To get a better output of unicode, instead of “\uxxx”, and also to follow the fastion, I was upgrading my server to Python 3.

I got weird result from a loop applying multiple filters. Example code:

n = [0, 1, 2, 3, 4, 5, 6, 7, 8, 9]
ranges = ((3, 8), (6, 10))

for i in ranges:
    n = filter(lambda x: x > i[0] and x < i[1], n)
print(list(n))

ranges clamps n, so I was expecting the result to be [7], but it gave me [7, 8, 9], which was the result of the second range.

I investigated along, and found the filter returns an iterator in Python 3, instead of a list in Python 2. This means filter would be lazy evaluated, which causes a series of results.

Lazy evaluation means the parameters used in the filter function would be fetched from the scope when the filter function is executed. In the above example, i would be (6, 10) in both loops, as well as n be the last iterator. To demonstrate:

n = [0, 1, 2, 3, 4, 5, 6, 7, 8, 9]
ranges = ((3, 8), (6, 10))


def f(x, i, n):
    print("I'm apply the filter to {} by {}".format(n, i))
    return x > i[0] and x < i[1]


for i in ranges:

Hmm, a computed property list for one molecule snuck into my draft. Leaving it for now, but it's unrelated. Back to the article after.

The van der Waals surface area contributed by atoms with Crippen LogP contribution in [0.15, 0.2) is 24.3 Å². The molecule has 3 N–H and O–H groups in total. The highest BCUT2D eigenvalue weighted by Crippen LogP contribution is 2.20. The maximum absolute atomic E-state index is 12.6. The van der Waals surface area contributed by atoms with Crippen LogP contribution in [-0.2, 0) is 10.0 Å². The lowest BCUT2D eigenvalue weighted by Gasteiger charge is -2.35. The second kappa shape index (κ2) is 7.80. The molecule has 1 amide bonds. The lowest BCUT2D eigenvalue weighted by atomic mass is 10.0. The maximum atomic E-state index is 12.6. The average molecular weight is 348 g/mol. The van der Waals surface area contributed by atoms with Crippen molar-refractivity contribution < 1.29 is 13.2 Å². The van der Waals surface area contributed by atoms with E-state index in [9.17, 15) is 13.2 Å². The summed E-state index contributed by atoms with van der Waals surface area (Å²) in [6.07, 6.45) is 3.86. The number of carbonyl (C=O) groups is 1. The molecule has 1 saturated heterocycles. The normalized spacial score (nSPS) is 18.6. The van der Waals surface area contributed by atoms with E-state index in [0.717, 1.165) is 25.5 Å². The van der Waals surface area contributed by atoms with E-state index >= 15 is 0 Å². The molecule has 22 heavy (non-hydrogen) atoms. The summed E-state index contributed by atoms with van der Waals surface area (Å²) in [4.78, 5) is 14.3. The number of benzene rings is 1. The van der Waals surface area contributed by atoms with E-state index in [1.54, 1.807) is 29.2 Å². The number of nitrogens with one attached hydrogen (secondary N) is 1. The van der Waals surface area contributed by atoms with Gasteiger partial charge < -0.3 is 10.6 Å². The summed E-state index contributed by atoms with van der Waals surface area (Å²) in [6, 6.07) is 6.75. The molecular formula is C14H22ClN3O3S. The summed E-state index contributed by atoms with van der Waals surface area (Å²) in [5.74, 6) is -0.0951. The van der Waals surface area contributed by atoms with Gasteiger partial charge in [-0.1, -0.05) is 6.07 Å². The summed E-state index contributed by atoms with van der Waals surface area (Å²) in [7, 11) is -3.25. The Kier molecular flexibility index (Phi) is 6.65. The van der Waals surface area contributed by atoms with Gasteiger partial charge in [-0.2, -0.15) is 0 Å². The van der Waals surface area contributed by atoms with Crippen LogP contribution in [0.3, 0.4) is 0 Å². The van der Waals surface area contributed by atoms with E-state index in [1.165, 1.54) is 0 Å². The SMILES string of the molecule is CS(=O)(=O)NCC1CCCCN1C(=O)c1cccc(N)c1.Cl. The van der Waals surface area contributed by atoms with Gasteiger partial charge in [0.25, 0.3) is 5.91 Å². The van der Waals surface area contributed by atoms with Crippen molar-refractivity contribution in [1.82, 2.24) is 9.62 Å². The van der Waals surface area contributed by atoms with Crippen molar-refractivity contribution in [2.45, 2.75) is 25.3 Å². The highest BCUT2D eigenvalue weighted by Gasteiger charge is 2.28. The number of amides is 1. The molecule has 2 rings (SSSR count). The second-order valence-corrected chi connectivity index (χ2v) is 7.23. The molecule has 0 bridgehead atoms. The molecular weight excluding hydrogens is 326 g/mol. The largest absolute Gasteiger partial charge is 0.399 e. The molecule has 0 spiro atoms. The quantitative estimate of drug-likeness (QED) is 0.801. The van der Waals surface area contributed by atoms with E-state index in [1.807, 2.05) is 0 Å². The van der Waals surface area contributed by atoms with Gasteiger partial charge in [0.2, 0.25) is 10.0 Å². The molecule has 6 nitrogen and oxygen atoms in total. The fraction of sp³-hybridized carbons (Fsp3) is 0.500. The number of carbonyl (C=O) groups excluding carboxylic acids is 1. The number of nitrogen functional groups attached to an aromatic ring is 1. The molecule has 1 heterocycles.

n = filter(lambda x: f(x, i, n), n)
print(list(n))

And I got:

I'm applying the filter to <filter object at 0x105849048> by (6, 10)
I'm applying the filter to <filter object at 0x105849048> by (6, 10)
I'm applying the filter to <filter object at 0x105849048> by (6, 10)
I'm applying the filter to <filter object at 0x105849048> by (6, 10)
I'm applying the filter to <filter object at 0x105849048> by (6, 10)
I'm applying the filter to <filter object at 0x105849048> by (6, 10)
I'm applying the filter to <filter object at 0x105849048> by (6, 10)
I'm applying the filter to <filter object at 0x105849048> by (6, 10)
I'm applying the filter to <filter object at 0x105849048> by (6, 10)
I'm applying the filter to <filter object at 0x105849048> by (6, 10)
I'm applying the filter to <filter object at 0x105849048> by (6, 10)
I'm applying the filter to <filter object at 0x105849048> by (6, 10)
I'm applying the filter to <filter object at 0x105849048> by (6, 10)

So in fact, n was clamped by (6, 10) twice.

This “problem” is described well in Problems with nested scopes and lazy evaluation. Well, that’s another topic.

I might need to follow 2to3 to replace filter with list comprehension.

It is those “surprises” that took me hours to debug to find out the reason, kind of frustrated me. I wish to upgrade, to follow the latest fasion, but to change is not fit to human’s nature, at least not to mine. I’m adapting to those details, and looking for an alternative. Rust is the new superstar, Nim also looks interesting.